In relation to the second aim of this paper, some reflections on the relationship of content and context factors with sentinel events as objective markers of work-related stress require attention. At the organizational level, content factors are weakly but significantly correlated with the total score in sentinel events. On the other hand, context factors resulted in lower or no correlations with sentinel events, with only Role, Autonomy, and Relationships exhibiting some degree of association. These results were clearer when examining organizations in terms of different levels of risk derived from the total score of sentinel events by adopting cut-offs provided by INAIL (2013). While this differentiation fully discriminates content factors (except for Work Environment) where organizations at low and medium risk in sentinel events have substantially equivalent scores, similar results were found only for Role and Autonomy when investigating context factors. These results highlight that, at the organizational level, content factors showed to vary consistently across risk profiles derived from the sentinel events, while context factors seem to be mainly independent from them. Overall, these findings suggest a moderate degree of convergence between risk profiles identified in the Area 1 of the I-Check and content factors, while weaker associations were found with most of context factors.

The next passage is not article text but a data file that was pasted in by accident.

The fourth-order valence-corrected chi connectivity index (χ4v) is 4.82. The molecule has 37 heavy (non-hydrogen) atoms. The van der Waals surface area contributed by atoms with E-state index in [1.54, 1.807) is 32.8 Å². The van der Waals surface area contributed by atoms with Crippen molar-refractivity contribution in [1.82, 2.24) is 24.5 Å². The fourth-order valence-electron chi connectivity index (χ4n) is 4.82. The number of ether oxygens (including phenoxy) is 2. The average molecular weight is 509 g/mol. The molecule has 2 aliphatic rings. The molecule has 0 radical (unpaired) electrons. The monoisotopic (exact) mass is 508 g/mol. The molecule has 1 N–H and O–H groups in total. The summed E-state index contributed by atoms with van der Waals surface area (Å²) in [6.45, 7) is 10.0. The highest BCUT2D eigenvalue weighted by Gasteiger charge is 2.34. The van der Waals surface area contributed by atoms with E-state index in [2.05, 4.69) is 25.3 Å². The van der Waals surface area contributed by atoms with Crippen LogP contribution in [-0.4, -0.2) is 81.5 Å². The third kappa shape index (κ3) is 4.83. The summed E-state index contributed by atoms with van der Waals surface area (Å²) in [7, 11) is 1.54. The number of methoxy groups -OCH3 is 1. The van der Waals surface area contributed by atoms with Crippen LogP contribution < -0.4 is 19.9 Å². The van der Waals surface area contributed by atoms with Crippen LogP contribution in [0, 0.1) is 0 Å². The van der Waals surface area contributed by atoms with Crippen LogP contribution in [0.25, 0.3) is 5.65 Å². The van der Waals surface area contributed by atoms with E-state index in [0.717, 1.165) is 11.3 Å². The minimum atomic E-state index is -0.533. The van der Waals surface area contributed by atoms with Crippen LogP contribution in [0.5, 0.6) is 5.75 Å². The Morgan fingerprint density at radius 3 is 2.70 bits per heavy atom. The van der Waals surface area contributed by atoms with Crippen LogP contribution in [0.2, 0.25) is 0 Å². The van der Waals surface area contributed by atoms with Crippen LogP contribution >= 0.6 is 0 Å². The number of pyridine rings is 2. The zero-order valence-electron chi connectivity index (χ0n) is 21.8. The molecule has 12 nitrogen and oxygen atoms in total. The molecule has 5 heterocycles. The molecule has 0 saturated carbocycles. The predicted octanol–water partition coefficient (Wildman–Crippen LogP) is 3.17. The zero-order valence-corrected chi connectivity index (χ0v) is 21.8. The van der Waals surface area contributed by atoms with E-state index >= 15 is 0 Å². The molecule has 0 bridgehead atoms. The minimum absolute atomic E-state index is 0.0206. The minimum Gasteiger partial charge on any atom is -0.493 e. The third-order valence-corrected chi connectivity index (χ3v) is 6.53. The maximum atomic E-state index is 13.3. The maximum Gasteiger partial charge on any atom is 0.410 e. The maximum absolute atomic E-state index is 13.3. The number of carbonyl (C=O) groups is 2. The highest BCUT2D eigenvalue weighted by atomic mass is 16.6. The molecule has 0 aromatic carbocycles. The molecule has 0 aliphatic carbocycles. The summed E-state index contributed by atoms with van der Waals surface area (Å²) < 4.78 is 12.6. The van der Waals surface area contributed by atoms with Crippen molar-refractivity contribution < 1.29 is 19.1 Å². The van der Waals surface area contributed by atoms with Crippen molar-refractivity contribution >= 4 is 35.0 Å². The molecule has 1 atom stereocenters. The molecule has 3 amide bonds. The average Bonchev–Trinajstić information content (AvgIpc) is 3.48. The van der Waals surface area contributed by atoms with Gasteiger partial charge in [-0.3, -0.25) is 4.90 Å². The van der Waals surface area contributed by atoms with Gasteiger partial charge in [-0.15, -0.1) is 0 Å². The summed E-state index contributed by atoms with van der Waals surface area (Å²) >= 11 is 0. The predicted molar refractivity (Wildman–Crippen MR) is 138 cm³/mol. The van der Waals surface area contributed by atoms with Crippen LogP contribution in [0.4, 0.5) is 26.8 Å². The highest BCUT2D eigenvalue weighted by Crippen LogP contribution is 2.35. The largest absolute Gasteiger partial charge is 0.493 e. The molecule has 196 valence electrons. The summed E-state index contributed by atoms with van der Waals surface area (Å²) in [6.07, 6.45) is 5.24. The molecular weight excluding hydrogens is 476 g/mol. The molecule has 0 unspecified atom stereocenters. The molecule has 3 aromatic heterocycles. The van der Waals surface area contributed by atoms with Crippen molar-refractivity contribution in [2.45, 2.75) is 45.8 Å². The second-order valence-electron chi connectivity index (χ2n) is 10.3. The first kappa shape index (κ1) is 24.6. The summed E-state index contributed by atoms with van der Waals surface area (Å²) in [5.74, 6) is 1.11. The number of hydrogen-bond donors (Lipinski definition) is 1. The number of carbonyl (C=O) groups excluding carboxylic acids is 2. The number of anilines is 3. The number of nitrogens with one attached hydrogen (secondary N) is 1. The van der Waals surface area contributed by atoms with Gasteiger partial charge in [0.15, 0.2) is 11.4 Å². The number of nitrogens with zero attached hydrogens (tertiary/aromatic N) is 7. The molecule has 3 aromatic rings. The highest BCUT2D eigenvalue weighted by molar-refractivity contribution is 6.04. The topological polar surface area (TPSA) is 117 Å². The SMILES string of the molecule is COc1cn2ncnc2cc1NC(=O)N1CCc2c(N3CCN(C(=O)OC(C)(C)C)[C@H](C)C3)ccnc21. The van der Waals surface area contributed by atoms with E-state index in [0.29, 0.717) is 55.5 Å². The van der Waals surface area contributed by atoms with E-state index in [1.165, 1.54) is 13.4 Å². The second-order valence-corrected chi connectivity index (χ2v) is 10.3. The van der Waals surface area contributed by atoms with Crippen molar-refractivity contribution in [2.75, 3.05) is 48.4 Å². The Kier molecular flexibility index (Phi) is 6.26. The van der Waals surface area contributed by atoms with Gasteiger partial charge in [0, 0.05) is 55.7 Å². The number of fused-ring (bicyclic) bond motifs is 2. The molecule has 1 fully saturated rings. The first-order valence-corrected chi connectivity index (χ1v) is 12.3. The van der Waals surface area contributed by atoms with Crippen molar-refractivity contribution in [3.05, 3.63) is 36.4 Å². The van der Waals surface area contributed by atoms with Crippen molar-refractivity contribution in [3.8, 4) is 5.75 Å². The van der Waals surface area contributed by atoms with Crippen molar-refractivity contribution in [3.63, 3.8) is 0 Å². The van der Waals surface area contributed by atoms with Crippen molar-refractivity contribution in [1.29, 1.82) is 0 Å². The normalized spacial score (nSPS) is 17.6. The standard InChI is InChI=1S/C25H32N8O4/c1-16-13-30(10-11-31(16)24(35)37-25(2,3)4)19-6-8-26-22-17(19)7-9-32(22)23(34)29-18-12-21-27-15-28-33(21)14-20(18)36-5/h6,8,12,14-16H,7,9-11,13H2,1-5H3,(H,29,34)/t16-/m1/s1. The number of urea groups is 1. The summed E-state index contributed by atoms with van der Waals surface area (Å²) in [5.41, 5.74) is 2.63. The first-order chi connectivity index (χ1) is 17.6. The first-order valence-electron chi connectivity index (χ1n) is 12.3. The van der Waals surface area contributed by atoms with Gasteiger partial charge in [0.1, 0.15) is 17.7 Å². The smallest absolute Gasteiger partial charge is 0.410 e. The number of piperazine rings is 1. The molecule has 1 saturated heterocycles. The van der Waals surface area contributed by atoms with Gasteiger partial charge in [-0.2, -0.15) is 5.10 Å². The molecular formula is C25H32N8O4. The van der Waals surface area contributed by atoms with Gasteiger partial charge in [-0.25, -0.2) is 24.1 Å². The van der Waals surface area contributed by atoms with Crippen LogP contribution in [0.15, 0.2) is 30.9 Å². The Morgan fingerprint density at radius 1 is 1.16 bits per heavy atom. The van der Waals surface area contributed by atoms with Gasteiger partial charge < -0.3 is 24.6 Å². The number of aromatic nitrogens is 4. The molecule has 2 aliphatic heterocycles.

Sentinel events are acknowledged as outcomes of work-related stress in the literature (Michie and Williams, 2003; Dembe et al., 2005; Eurofound and EU-OSHA, 2014) that are measured as objective markers/signals of a possible manifestation of work-related stress. Differently, work content and work context factors are acknowledged as causes of work- related stress (Bongers et al., 1993; Siegrist and Wahrendorf, 2009; Nieuwenhuijsen et al., 2010; Kivimäki et al., 2015) and are measured through verifiable indicators filled in by a steering group. Thus, we expected a correlation among such variables given their common link with work related stress risk that is the object of measure of the I-Check. However, establishing a clear “causal” relationship among sentinel events and content and context factors is beyond the scope of the present study. In this regard, we should bear in mind that the sentinel events do not refer to the same period as the I-Check section evaluating content and context factors, but rather as trends of the last 3 years.